The Zung self-rating depression scale is a tool to measure a person’s level of depression. Psychologists and psychiatrists may use the scale to assess people who may be experiencing this condition.
The Zung self-rating depression scale is a 20-item questionnaire that people complete themselves. It screens for symptoms that commonly relate to depression.
In this article, we examine the Zung self-rating depression scale and how it works. We also look at its accuracy, how widely people use the scale, and other diagnostic tools for depression.
It is a scale that health professionals may use to determine an adult’s level of depression.
A person completing the Zung self-rating scale will answer 20 statements about how often they feel a certain way. They can respond with:
- a little of the time
- some of the time
- a good part of the time
- most of the time
Some examples of the statements in the scale requiring a response include:
- I feel downhearted and blue.
- I have trouble sleeping at night.
- My mind is as clear as it used to be.
- I find it easy to do the things I used to do.
- I feel hopeful about the future.
- I am more irritable than usual.
- I feel that I am useful and needed.
- I feel that others would be better off if I were dead.
- I eat as much as I used to.
- I have crying spells or feel like it.
A person receives an overall score according to their responses to the statements. The scores and corresponding results are as follows:
- less than 50: typical range
- 50–59: mild depression
- 60–69: moderate to marked depression
- 70+: severe depression
A 2019 study assessed the validity of the Zung self-rating depression scale in an older Finnish population. The researchers concluded that the scale is effective in identifying severe depression.
However, a 2020 study looking at patients with psoriatic arthritis concluded that the Zung self-rating depression scale might not be the most effective form of assessing depression levels. The researchers determined that another method — the Hospital Anxiety and Depression Scale — may be the most efficient.
It seems as though the scale has worked better in certain populations and worse in others. If the scale suggests that a person might have depression, a health professional can then use tests and continued contact with them to make a diagnosis.
It is not clear how widely people use the Zung self-rating depression scale. However, there are translations of the scale into several languages, so it may be a tool that various countries use worldwide.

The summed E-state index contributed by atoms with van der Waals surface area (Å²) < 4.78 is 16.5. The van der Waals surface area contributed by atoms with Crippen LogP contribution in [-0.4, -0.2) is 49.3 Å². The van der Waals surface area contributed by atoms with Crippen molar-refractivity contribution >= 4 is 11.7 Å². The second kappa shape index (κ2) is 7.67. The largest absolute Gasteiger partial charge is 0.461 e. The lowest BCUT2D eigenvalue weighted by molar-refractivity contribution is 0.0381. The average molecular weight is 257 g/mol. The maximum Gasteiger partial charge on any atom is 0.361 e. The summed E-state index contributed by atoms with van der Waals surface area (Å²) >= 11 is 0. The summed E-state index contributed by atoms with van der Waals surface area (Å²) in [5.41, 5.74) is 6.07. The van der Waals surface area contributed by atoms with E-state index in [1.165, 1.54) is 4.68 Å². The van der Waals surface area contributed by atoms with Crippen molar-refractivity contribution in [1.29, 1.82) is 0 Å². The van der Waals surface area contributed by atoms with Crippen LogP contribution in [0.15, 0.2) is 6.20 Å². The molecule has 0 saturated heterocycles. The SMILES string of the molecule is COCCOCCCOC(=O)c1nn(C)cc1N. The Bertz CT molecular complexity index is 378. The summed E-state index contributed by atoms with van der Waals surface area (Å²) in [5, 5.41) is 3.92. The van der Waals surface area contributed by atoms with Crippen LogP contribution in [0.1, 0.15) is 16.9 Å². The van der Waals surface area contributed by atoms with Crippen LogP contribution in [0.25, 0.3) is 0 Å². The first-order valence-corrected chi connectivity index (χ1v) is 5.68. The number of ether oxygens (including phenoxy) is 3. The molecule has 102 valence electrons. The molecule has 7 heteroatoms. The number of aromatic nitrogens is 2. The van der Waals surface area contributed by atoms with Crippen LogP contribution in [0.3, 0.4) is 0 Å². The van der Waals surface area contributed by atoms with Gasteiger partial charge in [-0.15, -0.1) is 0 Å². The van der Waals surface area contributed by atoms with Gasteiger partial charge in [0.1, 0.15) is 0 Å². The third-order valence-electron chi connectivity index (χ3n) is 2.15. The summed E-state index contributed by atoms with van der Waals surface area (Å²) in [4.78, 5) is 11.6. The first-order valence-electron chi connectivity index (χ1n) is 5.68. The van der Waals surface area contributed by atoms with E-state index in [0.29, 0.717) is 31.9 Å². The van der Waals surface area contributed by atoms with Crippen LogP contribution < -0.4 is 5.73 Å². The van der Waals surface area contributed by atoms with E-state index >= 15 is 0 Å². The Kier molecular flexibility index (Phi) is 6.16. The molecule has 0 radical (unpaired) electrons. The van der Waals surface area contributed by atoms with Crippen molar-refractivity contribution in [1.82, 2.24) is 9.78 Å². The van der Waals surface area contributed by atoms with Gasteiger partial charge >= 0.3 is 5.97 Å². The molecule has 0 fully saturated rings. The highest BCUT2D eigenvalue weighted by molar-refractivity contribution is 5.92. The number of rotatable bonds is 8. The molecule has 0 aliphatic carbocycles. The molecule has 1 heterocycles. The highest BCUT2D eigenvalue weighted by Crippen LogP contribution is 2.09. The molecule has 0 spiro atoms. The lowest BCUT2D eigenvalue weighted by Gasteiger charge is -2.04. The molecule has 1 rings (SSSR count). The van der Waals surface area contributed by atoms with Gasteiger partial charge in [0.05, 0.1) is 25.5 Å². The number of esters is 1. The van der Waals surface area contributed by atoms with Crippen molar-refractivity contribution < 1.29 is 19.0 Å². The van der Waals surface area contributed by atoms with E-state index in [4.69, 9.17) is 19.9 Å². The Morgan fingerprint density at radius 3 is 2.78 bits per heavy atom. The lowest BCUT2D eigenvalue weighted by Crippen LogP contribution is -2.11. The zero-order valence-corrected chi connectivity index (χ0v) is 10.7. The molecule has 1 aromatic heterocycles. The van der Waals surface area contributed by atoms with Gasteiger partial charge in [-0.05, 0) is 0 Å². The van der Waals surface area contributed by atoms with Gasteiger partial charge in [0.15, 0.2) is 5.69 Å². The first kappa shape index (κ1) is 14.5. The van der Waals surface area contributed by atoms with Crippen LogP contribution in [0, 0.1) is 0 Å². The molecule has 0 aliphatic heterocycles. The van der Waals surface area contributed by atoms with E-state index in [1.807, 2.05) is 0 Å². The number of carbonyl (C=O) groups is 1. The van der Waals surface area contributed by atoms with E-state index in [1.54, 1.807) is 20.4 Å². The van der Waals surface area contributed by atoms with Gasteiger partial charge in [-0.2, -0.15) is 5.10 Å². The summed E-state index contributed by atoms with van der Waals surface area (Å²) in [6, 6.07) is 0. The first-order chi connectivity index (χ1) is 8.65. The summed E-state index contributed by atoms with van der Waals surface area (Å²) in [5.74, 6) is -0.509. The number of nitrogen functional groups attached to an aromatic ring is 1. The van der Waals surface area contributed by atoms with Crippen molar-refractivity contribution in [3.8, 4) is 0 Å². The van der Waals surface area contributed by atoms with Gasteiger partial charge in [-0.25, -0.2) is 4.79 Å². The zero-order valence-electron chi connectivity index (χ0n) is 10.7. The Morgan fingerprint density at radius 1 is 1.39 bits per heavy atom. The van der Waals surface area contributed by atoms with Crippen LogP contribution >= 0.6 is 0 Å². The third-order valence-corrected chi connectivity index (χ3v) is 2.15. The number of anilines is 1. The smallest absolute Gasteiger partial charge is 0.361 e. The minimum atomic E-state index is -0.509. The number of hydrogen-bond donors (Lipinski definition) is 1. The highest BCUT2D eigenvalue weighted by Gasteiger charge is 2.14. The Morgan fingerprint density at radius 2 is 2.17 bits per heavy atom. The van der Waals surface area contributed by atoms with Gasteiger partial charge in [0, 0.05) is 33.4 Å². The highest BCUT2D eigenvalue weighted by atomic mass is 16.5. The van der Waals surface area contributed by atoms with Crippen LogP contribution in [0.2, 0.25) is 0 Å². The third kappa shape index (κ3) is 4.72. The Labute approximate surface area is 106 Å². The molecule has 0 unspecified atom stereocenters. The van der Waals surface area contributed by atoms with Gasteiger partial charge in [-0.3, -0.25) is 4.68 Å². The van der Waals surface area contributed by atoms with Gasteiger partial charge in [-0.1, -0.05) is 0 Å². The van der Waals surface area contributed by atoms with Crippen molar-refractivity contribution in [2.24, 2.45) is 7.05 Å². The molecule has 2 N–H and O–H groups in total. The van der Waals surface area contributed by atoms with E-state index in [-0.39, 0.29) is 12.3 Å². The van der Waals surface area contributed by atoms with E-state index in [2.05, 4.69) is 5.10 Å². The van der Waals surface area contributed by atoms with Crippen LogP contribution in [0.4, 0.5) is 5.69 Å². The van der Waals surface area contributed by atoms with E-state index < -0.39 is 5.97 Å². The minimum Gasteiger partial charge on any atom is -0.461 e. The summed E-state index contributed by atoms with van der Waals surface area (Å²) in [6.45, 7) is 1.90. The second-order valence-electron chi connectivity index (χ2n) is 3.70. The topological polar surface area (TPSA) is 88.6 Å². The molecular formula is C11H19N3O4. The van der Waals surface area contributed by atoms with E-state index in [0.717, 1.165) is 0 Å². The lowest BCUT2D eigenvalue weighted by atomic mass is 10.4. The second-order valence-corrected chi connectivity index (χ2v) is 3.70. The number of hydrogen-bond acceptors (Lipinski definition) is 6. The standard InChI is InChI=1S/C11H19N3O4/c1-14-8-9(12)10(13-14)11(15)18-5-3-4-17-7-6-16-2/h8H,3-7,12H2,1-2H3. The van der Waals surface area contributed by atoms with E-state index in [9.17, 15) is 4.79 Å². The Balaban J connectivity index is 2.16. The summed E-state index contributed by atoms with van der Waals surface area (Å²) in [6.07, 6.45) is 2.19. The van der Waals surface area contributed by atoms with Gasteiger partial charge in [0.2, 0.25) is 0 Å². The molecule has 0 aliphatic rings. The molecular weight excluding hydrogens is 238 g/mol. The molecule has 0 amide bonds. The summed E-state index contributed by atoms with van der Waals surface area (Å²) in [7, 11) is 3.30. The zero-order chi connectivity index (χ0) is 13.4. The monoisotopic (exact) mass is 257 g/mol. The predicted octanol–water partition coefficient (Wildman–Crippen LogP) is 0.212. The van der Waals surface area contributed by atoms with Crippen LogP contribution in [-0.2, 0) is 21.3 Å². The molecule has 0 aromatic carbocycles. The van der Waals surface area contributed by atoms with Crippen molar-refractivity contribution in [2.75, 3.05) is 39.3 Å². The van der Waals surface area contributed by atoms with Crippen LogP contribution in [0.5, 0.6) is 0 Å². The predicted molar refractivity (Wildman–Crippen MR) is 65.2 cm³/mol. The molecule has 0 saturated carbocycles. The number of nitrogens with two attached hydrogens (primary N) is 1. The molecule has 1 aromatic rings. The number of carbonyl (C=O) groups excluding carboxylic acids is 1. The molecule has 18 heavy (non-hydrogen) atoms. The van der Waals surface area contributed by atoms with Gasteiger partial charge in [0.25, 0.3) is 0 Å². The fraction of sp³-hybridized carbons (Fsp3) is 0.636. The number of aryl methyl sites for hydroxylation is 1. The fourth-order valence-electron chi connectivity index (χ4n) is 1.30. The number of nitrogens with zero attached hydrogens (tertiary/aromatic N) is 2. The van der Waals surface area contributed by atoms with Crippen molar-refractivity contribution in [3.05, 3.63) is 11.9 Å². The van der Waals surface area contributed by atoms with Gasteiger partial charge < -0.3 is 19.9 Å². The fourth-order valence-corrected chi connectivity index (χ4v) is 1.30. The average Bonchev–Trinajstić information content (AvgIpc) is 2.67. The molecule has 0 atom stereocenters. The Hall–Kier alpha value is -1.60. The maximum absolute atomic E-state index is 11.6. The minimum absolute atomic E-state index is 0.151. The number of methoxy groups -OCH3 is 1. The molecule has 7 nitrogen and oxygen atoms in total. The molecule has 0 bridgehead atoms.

Additionally, the scale is available in multiple languages, including:
In 2020, approximately
A doctor diagnoses depression after asking questions about a person’s symptoms and feelings. They will likely ask them to complete a self-assessment questionnaire such as the Zung self-rating depression scale.
Additionally, there are many different assessments besides this scale to determine someone’s level and severity of depression. Some examples of alternative assessments include:
- Beck Depression Inventory: A self-assessment tool with 21 questions. People can choose between four responses, and a shorter 13-question version is also available.
- Hamilton Rating Scale for Depression: This scale is not a self-assessment. A clinician will rate a person according to where they think they sit on the scale. It contains 17 questions.
- Montgomery-Asberg Depression Rating Scale (MADRS): This includes 10 questions, and a person answers on a scale of 0–6. It determines the severity of a depressive episode.
- Children’s Depression Inventory (CDI): This assessment is suitable for children aged 7–17 years. It has 27 questions, and a person can rate them on a scale from 0 to 2.
A person may have depression if they feel low for long periods. This feeling of sadness may also interfere with their day-to-day activities.
Some possible symptoms of depression may include:
- a frequent or constant feeling of sadness or anxiety
- a lack of motivation to partake in activities they previously enjoyed
- feeling easily frustrated or restless
- sleeping difficulties
- excessive sleeping or waking early
- eating habit changes or having a lack of appetite
- pain, headache, aches, or stomach problems
- concentration difficulties
- memory issues
- feeling tired, even after sleeping well
- feelings of guilt, worthlessness, or helplessness
- thoughts of suicide or self-harm
If you know someone at immediate risk of self-harm, suicide, or hurting another person:
- Ask the tough question: “Are you considering suicide?”
- Listen to the person without judgment.
- Call 911 or the local emergency number, or text TALK to 741741 to communicate with a trained crisis counselor.
- Stay with the person until professional help arrives.
- Try to remove any weapons, medications, or other potentially harmful objects.
If you or someone you know is having thoughts of suicide, a prevention hotline can help. The 988 Suicide and Crisis Lifeline is available 24 hours a day at 988. During a crisis, people who are hard of hearing can use their preferred relay service or dial 711 then 988.
A person should contact a doctor if they think they may have depression. If feelings of sadness or hopelessness get in the way of daily activities, individuals can schedule an appointment with a doctor.
Many helplines are available if a person is in emotional distress or has concerns for their safety.
A person who thinks they might have depression may complete the Zung self-rating depression scale. It contains 20 questions, of which someone can choose from four responses. The responses determine an individual’s overall score, providing a potential depression severity level.
It is not clear how popular this scale is. There are also various other alternative assessment methods that doctors may recommend and use.
Depression may result in persistent feelings of sadness or hopelessness. If a person experiences symptoms of depression, they can contact a doctor.